Sadly, however, some people forget to review and update their designations regularly. If your named beneficiary dies before you and you do not name a replacement beneficiary, that account will likely have to be probated.

You should also coordinate these beneficiary designations with the provisions of your Will or Trust, if any. Beneficiary designations override the provisions of a Will or Trust. In other words, if you have an IRA that lists your two kids — Jack and Jill — as beneficiaries, but then you create a Trust that says you don’t want Jill to have anything, guess what? When you die, Jill still gets half of the IRA.

Review your retirement accounts regularly to make sure the beneficiaries are alive and listed exactly as you want.

5. Update contractual beneficiaries.

Similarly, beneficiaries of insurance policies and annuities should be regularly reviewed and updated. If the named beneficiaries survive you, the contract provides that they receive the policy or annuity free from probate.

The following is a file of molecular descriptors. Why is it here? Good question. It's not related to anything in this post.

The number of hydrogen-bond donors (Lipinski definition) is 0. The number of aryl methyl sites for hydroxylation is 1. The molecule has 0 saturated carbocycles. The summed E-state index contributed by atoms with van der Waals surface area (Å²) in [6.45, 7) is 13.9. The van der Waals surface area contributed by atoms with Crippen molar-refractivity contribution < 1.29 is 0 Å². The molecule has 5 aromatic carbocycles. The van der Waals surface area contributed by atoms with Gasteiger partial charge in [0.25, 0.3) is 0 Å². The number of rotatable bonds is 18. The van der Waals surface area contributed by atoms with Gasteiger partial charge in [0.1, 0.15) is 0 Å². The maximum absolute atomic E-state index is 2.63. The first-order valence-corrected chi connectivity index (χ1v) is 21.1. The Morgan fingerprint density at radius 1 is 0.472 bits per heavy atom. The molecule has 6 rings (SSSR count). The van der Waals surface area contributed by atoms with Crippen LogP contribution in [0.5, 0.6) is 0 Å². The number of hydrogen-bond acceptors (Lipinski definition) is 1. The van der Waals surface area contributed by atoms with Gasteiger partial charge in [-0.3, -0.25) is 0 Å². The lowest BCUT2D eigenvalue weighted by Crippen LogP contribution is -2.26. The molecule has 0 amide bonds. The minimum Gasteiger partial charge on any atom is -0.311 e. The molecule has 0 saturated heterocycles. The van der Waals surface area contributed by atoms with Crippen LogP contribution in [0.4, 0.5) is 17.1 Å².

However, as with retirement accounts, if your named beneficiaries do not survive you or are otherwise unable to take the policy, most contracts provide that it pays out to your estate — meaning your probate estate.

6. Create a digital estate plan.

Who gets your Facebook account when you die? What happens to your Twitter? Your photos on Flickr or Instagram? Your e-mail account? Your Bitcoin? The Digital Age and the advent of Internet- and cloud-based assets have created a new category of estate planning for digital assets.